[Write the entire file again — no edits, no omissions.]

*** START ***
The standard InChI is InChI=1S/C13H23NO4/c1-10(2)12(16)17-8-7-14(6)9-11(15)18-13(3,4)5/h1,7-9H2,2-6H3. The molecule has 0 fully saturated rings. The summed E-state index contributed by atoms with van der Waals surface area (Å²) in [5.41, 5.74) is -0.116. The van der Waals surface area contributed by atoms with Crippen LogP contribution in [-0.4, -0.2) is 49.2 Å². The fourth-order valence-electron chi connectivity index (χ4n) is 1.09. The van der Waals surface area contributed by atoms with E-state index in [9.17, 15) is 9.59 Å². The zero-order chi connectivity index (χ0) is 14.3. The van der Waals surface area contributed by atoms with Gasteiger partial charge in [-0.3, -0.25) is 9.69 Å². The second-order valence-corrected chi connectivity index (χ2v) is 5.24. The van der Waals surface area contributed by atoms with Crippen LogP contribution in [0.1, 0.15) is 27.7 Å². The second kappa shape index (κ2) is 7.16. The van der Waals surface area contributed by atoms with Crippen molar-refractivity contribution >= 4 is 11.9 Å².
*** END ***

The standard InChI is InChI=1S/C13H23NO4/c1-10(2)12(16)17-8-7-14(6)9-11(15)18-13(3,4)5/h1,7-9H2,2-6H3. The molecule has 0 fully saturated rings. The summed E-state index contributed by atoms with van der Waals surface area (Å²) in [5.41, 5.74) is -0.116. The van der Waals surface area contributed by atoms with Crippen LogP contribution in [-0.4, -0.2) is 49.2 Å². The fourth-order valence-electron chi connectivity index (χ4n) is 1.09. The van der Waals surface area contributed by atoms with E-state index in [9.17, 15) is 9.59 Å². The zero-order chi connectivity index (χ0) is 14.3. The van der Waals surface area contributed by atoms with Gasteiger partial charge in [-0.3, -0.25) is 9.69 Å². The second-order valence-corrected chi connectivity index (χ2v) is 5.24. The van der Waals surface area contributed by atoms with Crippen LogP contribution in [0.1, 0.15) is 27.7 Å². The second kappa shape index (κ2) is 7.16. The van der Waals surface area contributed by atoms with Crippen molar-refractivity contribution >= 4 is 11.9 Å².